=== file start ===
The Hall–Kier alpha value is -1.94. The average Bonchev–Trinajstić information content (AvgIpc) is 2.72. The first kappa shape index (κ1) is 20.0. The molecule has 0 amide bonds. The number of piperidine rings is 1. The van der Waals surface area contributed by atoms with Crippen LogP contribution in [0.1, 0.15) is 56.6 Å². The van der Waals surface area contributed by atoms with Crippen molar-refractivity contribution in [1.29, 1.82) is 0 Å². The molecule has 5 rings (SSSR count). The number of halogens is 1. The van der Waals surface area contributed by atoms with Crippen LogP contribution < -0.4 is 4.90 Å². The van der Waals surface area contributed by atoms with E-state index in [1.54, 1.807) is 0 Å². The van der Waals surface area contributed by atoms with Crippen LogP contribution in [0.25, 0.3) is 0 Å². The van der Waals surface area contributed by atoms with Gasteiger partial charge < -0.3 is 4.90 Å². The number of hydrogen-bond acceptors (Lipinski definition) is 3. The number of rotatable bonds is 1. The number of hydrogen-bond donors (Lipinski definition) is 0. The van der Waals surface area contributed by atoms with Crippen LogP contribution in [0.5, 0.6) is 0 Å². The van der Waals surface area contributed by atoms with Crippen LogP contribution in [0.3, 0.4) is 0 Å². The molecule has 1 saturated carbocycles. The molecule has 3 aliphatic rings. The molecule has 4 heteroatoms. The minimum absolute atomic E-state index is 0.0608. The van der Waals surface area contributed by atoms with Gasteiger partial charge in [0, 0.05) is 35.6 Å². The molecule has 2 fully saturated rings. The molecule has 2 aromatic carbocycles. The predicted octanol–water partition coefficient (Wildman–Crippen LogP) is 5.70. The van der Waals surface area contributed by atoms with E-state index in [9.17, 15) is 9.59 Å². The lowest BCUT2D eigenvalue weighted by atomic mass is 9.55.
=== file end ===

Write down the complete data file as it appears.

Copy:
The Hall–Kier alpha value is -1.94. The average Bonchev–Trinajstić information content (AvgIpc) is 2.72. The first kappa shape index (κ1) is 20.0. The molecule has 0 amide bonds. The number of piperidine rings is 1. The van der Waals surface area contributed by atoms with Crippen LogP contribution in [0.1, 0.15) is 56.6 Å². The van der Waals surface area contributed by atoms with Crippen molar-refractivity contribution in [1.29, 1.82) is 0 Å². The molecule has 5 rings (SSSR count). The number of halogens is 1. The van der Waals surface area contributed by atoms with Crippen LogP contribution < -0.4 is 4.90 Å². The van der Waals surface area contributed by atoms with E-state index in [1.54, 1.807) is 0 Å². The van der Waals surface area contributed by atoms with Crippen LogP contribution in [0.25, 0.3) is 0 Å². The van der Waals surface area contributed by atoms with Gasteiger partial charge < -0.3 is 4.90 Å². The number of hydrogen-bond acceptors (Lipinski definition) is 3. The number of rotatable bonds is 1. The number of hydrogen-bond donors (Lipinski definition) is 0. The van der Waals surface area contributed by atoms with Crippen LogP contribution in [0.5, 0.6) is 0 Å². The van der Waals surface area contributed by atoms with Crippen LogP contribution in [0.3, 0.4) is 0 Å². The molecule has 1 saturated carbocycles. The molecule has 3 aliphatic rings. The molecule has 4 heteroatoms. The minimum absolute atomic E-state index is 0.0608. The van der Waals surface area contributed by atoms with Gasteiger partial charge in [0, 0.05) is 35.6 Å². The molecule has 2 fully saturated rings. The molecule has 2 aromatic carbocycles. The predicted octanol–water partition coefficient (Wildman–Crippen LogP) is 5.70. The van der Waals surface area contributed by atoms with E-state index in [9.17, 15) is 9.59 Å². The lowest BCUT2D eigenvalue weighted by atomic mass is 9.55.